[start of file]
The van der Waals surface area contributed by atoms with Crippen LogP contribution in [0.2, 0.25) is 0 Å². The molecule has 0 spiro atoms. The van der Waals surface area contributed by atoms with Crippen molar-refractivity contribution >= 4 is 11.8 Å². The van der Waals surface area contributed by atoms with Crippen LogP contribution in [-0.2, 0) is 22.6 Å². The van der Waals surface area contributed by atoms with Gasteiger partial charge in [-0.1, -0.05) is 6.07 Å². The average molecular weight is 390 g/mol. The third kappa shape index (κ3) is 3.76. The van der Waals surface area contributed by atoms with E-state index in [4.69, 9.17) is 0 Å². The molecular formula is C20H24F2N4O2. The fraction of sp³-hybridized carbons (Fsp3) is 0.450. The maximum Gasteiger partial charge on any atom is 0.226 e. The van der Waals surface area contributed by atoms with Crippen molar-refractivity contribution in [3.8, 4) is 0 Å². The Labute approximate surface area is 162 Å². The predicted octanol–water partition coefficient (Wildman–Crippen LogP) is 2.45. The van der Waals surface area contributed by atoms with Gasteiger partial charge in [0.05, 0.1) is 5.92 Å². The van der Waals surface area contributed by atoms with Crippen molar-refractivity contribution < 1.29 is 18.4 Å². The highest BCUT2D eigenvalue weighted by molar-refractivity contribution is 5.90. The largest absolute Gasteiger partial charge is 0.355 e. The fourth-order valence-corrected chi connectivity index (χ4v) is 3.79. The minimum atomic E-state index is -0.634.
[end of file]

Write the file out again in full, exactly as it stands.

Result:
The van der Waals surface area contributed by atoms with Crippen LogP contribution in [0.2, 0.25) is 0 Å². The molecule has 0 spiro atoms. The van der Waals surface area contributed by atoms with Crippen molar-refractivity contribution >= 4 is 11.8 Å². The van der Waals surface area contributed by atoms with Crippen LogP contribution in [-0.2, 0) is 22.6 Å². The van der Waals surface area contributed by atoms with Gasteiger partial charge in [-0.1, -0.05) is 6.07 Å². The average molecular weight is 390 g/mol. The third kappa shape index (κ3) is 3.76. The van der Waals surface area contributed by atoms with E-state index in [4.69, 9.17) is 0 Å². The molecular formula is C20H24F2N4O2. The fraction of sp³-hybridized carbons (Fsp3) is 0.450. The maximum Gasteiger partial charge on any atom is 0.226 e. The van der Waals surface area contributed by atoms with Crippen molar-refractivity contribution in [3.8, 4) is 0 Å². The Labute approximate surface area is 162 Å². The predicted octanol–water partition coefficient (Wildman–Crippen LogP) is 2.45. The van der Waals surface area contributed by atoms with Gasteiger partial charge in [0.05, 0.1) is 5.92 Å². The van der Waals surface area contributed by atoms with Crippen molar-refractivity contribution < 1.29 is 18.4 Å². The highest BCUT2D eigenvalue weighted by molar-refractivity contribution is 5.90. The largest absolute Gasteiger partial charge is 0.355 e. The fourth-order valence-corrected chi connectivity index (χ4v) is 3.79. The minimum atomic E-state index is -0.634.